The opinion of the court was delivered by: Amy J. St. Eve, District Court Judge
MEMORANDUM OPINION AND ORDER
For the following reasons, the Court grants Defendants Broadridge Financial Solutions, Inc. ("BFS") and Ridge Clearing and Outsourcing, Inc.'s ("Ridge") Motion to Dismiss the Complaint ("Motion to Dismiss") without prejudice.
Plaintiff Harken Financial Services ("Harken") is a company that developed a Federal Deposit Insurance Corporation ("FDIC") Insured Bank Deposit Program (the "Program") to allow Harken's clients, primarily securities brokerage firms, to offer their account holders the option to have cash balances in their accounts "swept" to and from FDIC insured banks. (R. 1-1, Complaint, ¶¶ 1, 8.) Defendant BFS is a corporation that provides technology-based outsourcing solutions to the financial services industry, including securities processing solutions and clearing and outsourcing solutions. Id. at ¶ 2. Prior to March 30, 2007, BFS was a wholly-owned subsidiary of Automatic Data Processing, Inc., a division of Securities Industries Software ("ADP/SIS"). Defendant Broadridge Securities Processing Solutions, Inc. ("BSPS") is a wholly-owned subsidiary of BFS, through which BFS conducts some of its securities processing solutions business. Id. at ¶ 4. Defendant Ridge is a wholly-owned subsidiary of BSPS, through which BFS conducts its clearing and outsourcing solutions. Id. at ¶ 5. The Court will refer to BSPS, BFS, and Ridge collectively as "Defendants."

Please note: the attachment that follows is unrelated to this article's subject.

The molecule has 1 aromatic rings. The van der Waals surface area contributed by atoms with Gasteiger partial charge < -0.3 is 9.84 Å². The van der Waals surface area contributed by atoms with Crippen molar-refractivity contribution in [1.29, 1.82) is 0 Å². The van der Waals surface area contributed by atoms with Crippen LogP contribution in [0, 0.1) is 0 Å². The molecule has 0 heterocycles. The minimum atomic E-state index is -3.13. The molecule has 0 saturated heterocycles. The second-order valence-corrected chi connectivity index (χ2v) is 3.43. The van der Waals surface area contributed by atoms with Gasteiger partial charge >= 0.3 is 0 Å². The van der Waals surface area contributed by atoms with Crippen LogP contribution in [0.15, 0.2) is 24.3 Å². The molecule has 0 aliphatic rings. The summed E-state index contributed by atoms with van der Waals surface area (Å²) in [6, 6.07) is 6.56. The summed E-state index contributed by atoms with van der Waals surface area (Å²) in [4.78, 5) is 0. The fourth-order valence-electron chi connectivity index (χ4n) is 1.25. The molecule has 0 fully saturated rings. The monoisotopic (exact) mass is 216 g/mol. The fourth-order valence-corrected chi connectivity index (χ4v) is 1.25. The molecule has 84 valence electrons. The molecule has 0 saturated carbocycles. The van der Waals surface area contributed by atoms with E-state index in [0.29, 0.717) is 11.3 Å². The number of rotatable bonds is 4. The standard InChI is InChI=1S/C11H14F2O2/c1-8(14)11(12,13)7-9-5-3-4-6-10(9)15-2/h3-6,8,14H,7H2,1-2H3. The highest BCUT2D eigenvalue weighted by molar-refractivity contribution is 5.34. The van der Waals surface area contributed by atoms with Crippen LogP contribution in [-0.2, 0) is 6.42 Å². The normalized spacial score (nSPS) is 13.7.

On November 21, 2005, Terrence McBride, the developer of the Program, entered into a letter of intent with ADP/SIS. Id. at ¶ 10 (the "Letter of Intent"). The Letter of Intent "recorded the mutual understandings" of ADP/SIS and Terrence McBride and others, who were in the processing of organizing Harken, regarding the "contemplated distribution, processing, and development relationship" between ADP/SIS and Harken. Id. The Letter of Intent contemplated that Harken would provide ADP/SIS the opportunity to offer the Program as a service to ADP/SIS clients. Id. at ¶ 11. In return, ADP/SIS would "exclusively and actively promote and market the Program to" its brokerage firm clients who would offer the Program to their account-holders. Id. The Letter of Intent was non-binding with the exception of its non-compete provision which provided that ADP/SIS would not "form or participate in a similar Program," "develop similar services," or "develop similar software or provide similar data processing functionality as that contemplated by the Program." Id. at ¶ 12. On June 30, 2006, Harken entered into an agreement with ADP/SIS that "formalized the relationship contemplated by the Letter of Intent" (the "June 30, 2006 Agreement"). Id. at ¶ 13. The June 30, 2006 Agreement also contained non-compete provisions similar to those contained in the Letter of Intent. Id.